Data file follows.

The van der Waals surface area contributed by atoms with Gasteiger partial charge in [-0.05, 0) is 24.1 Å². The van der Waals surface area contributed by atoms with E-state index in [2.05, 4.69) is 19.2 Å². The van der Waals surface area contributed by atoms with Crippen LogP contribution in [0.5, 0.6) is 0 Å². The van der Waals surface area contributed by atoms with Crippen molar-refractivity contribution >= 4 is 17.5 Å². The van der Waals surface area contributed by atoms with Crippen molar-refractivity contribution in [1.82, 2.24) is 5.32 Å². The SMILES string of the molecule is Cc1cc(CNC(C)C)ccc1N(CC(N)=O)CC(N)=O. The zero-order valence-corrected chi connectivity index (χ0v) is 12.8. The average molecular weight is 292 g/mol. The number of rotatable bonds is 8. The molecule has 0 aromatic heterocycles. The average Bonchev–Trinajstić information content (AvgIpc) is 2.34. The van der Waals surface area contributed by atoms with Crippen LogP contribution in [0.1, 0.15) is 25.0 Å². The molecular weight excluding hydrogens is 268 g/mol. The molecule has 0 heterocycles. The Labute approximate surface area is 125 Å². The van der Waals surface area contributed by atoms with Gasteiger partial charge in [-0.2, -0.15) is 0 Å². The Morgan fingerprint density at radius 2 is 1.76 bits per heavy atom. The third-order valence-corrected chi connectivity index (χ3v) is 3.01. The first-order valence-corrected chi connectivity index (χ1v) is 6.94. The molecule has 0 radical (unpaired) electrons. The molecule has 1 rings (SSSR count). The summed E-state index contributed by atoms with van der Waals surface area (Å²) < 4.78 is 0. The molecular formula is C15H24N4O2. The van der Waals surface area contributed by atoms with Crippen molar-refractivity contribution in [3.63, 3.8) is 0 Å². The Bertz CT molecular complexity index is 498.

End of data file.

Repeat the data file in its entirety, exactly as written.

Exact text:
The van der Waals surface area contributed by atoms with Gasteiger partial charge in [-0.05, 0) is 24.1 Å². The van der Waals surface area contributed by atoms with E-state index in [2.05, 4.69) is 19.2 Å². The van der Waals surface area contributed by atoms with Crippen LogP contribution in [0.5, 0.6) is 0 Å². The van der Waals surface area contributed by atoms with Crippen molar-refractivity contribution >= 4 is 17.5 Å². The van der Waals surface area contributed by atoms with Crippen molar-refractivity contribution in [1.82, 2.24) is 5.32 Å². The SMILES string of the molecule is Cc1cc(CNC(C)C)ccc1N(CC(N)=O)CC(N)=O. The zero-order valence-corrected chi connectivity index (χ0v) is 12.8. The average molecular weight is 292 g/mol. The number of rotatable bonds is 8. The molecule has 0 aromatic heterocycles. The average Bonchev–Trinajstić information content (AvgIpc) is 2.34. The van der Waals surface area contributed by atoms with Crippen LogP contribution in [0.1, 0.15) is 25.0 Å². The molecular weight excluding hydrogens is 268 g/mol. The molecule has 0 heterocycles. The Labute approximate surface area is 125 Å². The van der Waals surface area contributed by atoms with Gasteiger partial charge in [-0.2, -0.15) is 0 Å². The Morgan fingerprint density at radius 2 is 1.76 bits per heavy atom. The third-order valence-corrected chi connectivity index (χ3v) is 3.01. The first-order valence-corrected chi connectivity index (χ1v) is 6.94. The molecule has 0 radical (unpaired) electrons. The molecule has 1 rings (SSSR count). The summed E-state index contributed by atoms with van der Waals surface area (Å²) < 4.78 is 0. The molecular formula is C15H24N4O2. The van der Waals surface area contributed by atoms with Crippen molar-refractivity contribution in [3.63, 3.8) is 0 Å². The Bertz CT molecular complexity index is 498.